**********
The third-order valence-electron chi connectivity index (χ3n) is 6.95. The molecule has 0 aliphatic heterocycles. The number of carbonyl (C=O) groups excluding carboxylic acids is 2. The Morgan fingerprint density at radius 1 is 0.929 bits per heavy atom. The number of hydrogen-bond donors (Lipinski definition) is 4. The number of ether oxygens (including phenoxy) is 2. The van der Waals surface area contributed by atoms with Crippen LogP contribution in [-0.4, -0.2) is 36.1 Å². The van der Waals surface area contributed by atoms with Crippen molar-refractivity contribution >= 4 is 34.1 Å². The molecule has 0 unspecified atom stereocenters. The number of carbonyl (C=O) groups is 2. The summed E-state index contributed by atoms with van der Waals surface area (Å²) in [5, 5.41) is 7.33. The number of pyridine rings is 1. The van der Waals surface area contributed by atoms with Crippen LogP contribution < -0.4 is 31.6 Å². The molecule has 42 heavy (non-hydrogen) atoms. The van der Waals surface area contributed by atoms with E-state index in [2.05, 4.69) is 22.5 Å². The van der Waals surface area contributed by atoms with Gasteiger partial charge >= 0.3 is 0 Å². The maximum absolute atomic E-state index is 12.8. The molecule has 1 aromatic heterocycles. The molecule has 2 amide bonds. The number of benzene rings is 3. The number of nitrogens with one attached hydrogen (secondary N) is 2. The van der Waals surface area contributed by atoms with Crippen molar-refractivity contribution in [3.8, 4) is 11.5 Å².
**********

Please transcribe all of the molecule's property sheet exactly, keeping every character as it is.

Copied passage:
The third-order valence-electron chi connectivity index (χ3n) is 6.95. The molecule has 0 aliphatic heterocycles. The number of carbonyl (C=O) groups excluding carboxylic acids is 2. The Morgan fingerprint density at radius 1 is 0.929 bits per heavy atom. The number of hydrogen-bond donors (Lipinski definition) is 4. The number of ether oxygens (including phenoxy) is 2. The van der Waals surface area contributed by atoms with Crippen LogP contribution in [-0.4, -0.2) is 36.1 Å². The van der Waals surface area contributed by atoms with Crippen molar-refractivity contribution >= 4 is 34.1 Å². The molecule has 0 unspecified atom stereocenters. The number of carbonyl (C=O) groups is 2. The summed E-state index contributed by atoms with van der Waals surface area (Å²) in [5, 5.41) is 7.33. The number of pyridine rings is 1. The van der Waals surface area contributed by atoms with Crippen LogP contribution < -0.4 is 31.6 Å². The molecule has 42 heavy (non-hydrogen) atoms. The van der Waals surface area contributed by atoms with E-state index in [2.05, 4.69) is 22.5 Å². The van der Waals surface area contributed by atoms with Gasteiger partial charge >= 0.3 is 0 Å². The maximum absolute atomic E-state index is 12.8. The molecule has 1 aromatic heterocycles. The molecule has 2 amide bonds. The number of benzene rings is 3. The number of nitrogens with one attached hydrogen (secondary N) is 2. The van der Waals surface area contributed by atoms with Crippen molar-refractivity contribution in [3.8, 4) is 11.5 Å².